Remanufacturing and Consumers' Risky Choices
Behavioral Modeling and the Role of Ambiguity Aversion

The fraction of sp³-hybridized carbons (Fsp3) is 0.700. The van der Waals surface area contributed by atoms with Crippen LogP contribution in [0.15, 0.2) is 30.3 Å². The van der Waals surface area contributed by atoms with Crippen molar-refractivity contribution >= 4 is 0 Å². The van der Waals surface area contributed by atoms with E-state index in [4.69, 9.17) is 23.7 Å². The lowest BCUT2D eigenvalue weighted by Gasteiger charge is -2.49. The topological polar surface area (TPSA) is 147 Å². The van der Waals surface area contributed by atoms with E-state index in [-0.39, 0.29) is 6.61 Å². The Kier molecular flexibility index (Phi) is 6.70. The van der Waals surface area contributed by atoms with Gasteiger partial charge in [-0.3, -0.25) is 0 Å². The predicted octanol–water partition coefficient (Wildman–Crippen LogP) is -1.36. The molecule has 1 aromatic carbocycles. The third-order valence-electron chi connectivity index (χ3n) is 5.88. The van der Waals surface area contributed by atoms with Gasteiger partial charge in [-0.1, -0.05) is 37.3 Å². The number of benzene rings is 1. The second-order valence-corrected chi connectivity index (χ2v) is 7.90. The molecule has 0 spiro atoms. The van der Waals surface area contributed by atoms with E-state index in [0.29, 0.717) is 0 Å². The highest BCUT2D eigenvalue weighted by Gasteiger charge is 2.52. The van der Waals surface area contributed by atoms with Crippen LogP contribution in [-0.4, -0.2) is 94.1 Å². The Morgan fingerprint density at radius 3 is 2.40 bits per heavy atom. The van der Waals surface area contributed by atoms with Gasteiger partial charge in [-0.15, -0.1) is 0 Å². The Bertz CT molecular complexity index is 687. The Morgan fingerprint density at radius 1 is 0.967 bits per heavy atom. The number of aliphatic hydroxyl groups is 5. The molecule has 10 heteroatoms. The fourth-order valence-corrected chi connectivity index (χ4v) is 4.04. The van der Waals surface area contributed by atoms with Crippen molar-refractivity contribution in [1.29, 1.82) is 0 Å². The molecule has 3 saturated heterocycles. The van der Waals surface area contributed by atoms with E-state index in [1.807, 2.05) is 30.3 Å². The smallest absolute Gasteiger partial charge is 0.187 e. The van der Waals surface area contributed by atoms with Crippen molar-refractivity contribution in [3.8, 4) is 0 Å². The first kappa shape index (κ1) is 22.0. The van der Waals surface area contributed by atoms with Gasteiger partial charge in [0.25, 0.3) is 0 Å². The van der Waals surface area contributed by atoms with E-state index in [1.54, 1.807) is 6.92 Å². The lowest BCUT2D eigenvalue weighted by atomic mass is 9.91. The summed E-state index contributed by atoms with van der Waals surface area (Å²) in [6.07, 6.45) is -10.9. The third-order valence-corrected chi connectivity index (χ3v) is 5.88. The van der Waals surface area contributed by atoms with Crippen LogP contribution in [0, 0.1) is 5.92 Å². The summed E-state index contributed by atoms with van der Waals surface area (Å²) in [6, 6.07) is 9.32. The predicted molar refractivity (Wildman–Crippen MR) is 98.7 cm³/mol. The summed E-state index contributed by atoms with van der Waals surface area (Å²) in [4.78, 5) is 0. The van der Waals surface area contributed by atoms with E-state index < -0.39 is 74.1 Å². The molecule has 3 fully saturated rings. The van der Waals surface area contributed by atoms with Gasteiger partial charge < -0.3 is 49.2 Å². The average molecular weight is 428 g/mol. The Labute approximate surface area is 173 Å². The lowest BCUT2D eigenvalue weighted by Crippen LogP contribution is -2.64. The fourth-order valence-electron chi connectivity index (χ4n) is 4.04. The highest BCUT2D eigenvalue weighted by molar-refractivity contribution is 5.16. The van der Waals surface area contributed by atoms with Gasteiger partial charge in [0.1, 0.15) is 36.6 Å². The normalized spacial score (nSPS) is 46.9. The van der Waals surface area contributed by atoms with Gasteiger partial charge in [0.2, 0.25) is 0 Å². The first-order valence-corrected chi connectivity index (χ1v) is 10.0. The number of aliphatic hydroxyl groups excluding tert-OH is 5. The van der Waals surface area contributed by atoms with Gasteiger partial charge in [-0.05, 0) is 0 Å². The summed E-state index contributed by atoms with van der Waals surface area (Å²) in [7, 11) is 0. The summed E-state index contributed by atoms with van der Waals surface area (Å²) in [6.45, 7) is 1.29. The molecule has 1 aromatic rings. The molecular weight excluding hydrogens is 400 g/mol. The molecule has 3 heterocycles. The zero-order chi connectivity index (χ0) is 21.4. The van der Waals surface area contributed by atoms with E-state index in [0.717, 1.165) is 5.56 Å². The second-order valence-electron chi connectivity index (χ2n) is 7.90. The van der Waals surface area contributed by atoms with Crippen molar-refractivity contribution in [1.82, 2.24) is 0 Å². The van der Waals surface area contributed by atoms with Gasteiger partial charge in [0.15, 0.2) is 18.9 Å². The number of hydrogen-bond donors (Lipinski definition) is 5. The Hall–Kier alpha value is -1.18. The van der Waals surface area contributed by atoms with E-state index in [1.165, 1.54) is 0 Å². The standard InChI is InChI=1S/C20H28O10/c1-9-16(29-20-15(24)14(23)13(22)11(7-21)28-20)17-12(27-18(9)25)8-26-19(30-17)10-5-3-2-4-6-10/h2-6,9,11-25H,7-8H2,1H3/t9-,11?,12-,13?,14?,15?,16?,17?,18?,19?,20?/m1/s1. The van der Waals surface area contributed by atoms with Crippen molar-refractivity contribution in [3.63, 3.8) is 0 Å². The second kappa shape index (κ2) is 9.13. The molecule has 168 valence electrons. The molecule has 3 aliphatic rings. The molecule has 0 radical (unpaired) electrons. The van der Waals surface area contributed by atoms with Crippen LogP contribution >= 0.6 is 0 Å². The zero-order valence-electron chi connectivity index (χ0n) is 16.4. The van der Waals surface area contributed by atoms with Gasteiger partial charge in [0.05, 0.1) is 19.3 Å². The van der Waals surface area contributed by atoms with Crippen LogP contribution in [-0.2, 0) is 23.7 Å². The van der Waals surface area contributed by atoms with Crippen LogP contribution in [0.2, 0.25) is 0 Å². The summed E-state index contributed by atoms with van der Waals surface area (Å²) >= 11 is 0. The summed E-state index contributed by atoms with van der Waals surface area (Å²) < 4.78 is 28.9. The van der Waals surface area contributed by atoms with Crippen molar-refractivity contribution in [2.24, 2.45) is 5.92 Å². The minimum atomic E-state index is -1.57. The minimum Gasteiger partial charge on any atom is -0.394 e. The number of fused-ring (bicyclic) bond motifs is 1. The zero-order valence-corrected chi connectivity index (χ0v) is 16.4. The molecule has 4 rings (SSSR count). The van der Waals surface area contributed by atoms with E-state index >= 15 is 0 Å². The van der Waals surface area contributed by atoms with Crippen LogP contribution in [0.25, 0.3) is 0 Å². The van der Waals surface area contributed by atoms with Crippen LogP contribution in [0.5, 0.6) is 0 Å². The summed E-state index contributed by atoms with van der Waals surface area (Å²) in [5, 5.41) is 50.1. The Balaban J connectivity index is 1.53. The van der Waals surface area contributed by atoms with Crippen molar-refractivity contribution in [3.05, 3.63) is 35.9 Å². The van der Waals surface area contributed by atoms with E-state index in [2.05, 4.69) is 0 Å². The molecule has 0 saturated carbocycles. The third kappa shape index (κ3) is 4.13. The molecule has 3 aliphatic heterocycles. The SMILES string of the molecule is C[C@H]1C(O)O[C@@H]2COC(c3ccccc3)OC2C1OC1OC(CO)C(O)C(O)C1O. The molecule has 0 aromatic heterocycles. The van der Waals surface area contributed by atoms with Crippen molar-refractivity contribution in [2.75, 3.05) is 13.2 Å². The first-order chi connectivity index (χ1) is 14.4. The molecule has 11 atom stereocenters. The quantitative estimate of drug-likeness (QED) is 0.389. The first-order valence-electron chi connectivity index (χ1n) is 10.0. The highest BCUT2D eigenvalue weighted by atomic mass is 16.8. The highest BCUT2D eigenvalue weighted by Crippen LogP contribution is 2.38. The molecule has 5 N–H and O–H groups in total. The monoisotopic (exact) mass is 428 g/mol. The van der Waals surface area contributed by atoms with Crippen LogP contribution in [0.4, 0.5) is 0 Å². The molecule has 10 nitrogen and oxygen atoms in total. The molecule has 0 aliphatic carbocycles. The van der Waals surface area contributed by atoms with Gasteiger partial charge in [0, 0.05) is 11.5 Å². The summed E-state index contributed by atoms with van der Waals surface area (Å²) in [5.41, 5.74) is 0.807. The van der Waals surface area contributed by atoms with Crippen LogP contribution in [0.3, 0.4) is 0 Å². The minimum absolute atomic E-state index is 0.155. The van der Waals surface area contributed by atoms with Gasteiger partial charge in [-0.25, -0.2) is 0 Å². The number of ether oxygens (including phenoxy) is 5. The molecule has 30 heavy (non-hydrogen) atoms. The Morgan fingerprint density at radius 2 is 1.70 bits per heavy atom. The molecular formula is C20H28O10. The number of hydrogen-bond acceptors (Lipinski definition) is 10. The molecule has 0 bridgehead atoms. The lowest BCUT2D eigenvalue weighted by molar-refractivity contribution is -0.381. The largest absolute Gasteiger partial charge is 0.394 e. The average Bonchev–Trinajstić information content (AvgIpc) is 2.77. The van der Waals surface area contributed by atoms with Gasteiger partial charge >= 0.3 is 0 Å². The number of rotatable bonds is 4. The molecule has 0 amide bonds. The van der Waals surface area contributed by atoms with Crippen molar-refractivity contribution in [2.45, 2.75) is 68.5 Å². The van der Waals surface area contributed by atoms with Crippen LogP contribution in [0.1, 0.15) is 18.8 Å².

Willingness to pay (WTP) is known to be lower for remanufactured products than for comparable new products. Normative work to date has assumed that a consumer's WTP for a remanufactured product is a fraction, called discount factor, of the consumer's WTP for a corresponding new product, and that this discount factor is constant across consumers. Recent empirical research demonstrates, however, that the discount factor is not constant across consumers. This discovery has led researchers to call for an exploration of more refined utility models that incorporate heterogeneous risk preferences through elements such as risk aversion, loss aversion, and ambiguity aversion. To address this call, this manuscript assesses each of these risk preference elements by empirically deriving WTP distributions from two interlinked studies. To provide triangulation in both the empirical method and sample, the interlinked studies employ an online survey and a laboratory experiment that elicits WTP for framed lotteries that proxy the situation of buying remanufactured products. The empirical results and robustness verifications demonstrate that a parsimonious standard utility model incorporating only risk aversion explains the WTP data reasonably well.